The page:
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Starting when Carl Fredericksen attached those bright balloons to the sky and floated off to Paradise Falls in Up, Pixar movies have used 3D excellently. In a way they were always built for it, with their animated heroes and bright colors and willingness to bound through space, but the studio famous for its perfectionists seemed to take to the 3D format especially well, even when so,so many other movies out there were simply slapping on the 3D surcharge and calling it a day (we've written about lots of those over the years of this column, you may remember).
So does Brave continue the 3D winning streak? Does our heroine Merida, with her bows and arrows and gravity-defying red hair, truly pop in the third dimension, to the point that it's worth paying for both your 3D glasses and the kid-size ones? We're back yet again to help you answer that question, with the latest installment of To 3D or not to 3D. We go through the 3D effects point by point and figure out just how much you're getting for your money when you shell out for that more expensive ticket. Read below and let us help you decide which Brave ticket is the right one.
Does It Fit?
Back to what we were saying about Pixar's stellar track record here-- it's hard to imagine something better suited to 3D than Brave, which isn't just an animated film (they always tend to look better in 3D), but one from the studio that's done animated 3D pretty much better than anyone. Add in all the opportunities to have Merida fire her arrow directly at the audience, and it's pretty much a lock.
Fit Score: 5/5
Planning & Effort
It's always been a little unclear how much thought the Pixar people really put into their 3D effects. They go on and on about the exhaustive work put into developing the story, or the technology for something as groundbreaking as Merida's hair, but the 3D seems to always interest them less-- and I can't really say I blame them. And while there are parts of Brave that do feel carefully structured to take advantage of the 3D, there are plenty of others where it feels like a bit of an afterthought.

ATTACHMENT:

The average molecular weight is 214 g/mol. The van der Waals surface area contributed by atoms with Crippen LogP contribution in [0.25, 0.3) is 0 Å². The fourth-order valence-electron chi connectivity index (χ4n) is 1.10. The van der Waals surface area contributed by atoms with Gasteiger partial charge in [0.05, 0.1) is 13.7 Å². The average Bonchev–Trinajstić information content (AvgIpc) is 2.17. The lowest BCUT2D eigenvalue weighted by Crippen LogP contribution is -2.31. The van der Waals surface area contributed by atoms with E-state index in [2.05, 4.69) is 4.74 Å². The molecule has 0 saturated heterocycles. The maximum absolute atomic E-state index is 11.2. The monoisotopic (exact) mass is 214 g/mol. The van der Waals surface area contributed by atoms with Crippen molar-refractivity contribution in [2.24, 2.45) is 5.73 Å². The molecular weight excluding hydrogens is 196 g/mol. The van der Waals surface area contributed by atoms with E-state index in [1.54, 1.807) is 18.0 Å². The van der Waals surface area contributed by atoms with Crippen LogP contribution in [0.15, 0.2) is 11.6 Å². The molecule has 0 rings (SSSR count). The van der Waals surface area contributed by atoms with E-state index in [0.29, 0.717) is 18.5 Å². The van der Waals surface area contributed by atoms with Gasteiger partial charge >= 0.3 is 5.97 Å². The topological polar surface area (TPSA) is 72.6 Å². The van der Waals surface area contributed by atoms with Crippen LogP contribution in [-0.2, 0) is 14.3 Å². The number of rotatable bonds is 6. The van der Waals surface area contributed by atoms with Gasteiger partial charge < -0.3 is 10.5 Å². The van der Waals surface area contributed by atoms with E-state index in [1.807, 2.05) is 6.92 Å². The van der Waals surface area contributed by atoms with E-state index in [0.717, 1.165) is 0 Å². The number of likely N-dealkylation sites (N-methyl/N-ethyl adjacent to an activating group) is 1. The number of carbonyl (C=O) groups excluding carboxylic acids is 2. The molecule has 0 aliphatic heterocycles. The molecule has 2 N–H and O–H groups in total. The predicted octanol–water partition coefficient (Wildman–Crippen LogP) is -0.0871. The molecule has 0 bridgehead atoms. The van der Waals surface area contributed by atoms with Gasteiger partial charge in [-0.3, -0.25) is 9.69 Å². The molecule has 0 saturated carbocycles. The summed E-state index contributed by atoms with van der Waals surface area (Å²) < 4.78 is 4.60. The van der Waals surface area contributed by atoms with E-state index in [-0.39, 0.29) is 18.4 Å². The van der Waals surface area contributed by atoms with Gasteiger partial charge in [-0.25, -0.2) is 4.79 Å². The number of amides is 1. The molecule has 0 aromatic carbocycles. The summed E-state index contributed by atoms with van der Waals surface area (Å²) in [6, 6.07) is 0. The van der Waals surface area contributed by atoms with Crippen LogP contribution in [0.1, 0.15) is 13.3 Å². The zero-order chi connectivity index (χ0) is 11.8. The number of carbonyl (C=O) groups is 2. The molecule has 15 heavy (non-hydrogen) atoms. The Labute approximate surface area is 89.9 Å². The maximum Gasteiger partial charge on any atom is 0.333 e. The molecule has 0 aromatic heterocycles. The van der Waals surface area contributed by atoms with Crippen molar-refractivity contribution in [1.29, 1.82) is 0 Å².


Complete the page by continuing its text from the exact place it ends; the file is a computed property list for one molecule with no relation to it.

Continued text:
P&E Score: 3/5
Before the Window
This is what I like to call the fun part of 3D, and you might call it the gimmicky part. It's when something from the screen pops out at the audience, going "before" the window of the screen-- think monsters or swords or anything that might jump out and try to scare you. And Brave is both a supremely silly Pixar movie and an action-packed one, giving lots of opportunities for before-the-window goodness. In the Highland Games scenes early in the film, for example, logs are tossed and balls rolled, with hordes of burly Scotsmen barreling after them. It's fun to jump out of your chair, and not distracting from the good-natured shenanigans onscreen when they use the Before the Window effect.
Before the Window Score: 5/5
Beyond the Window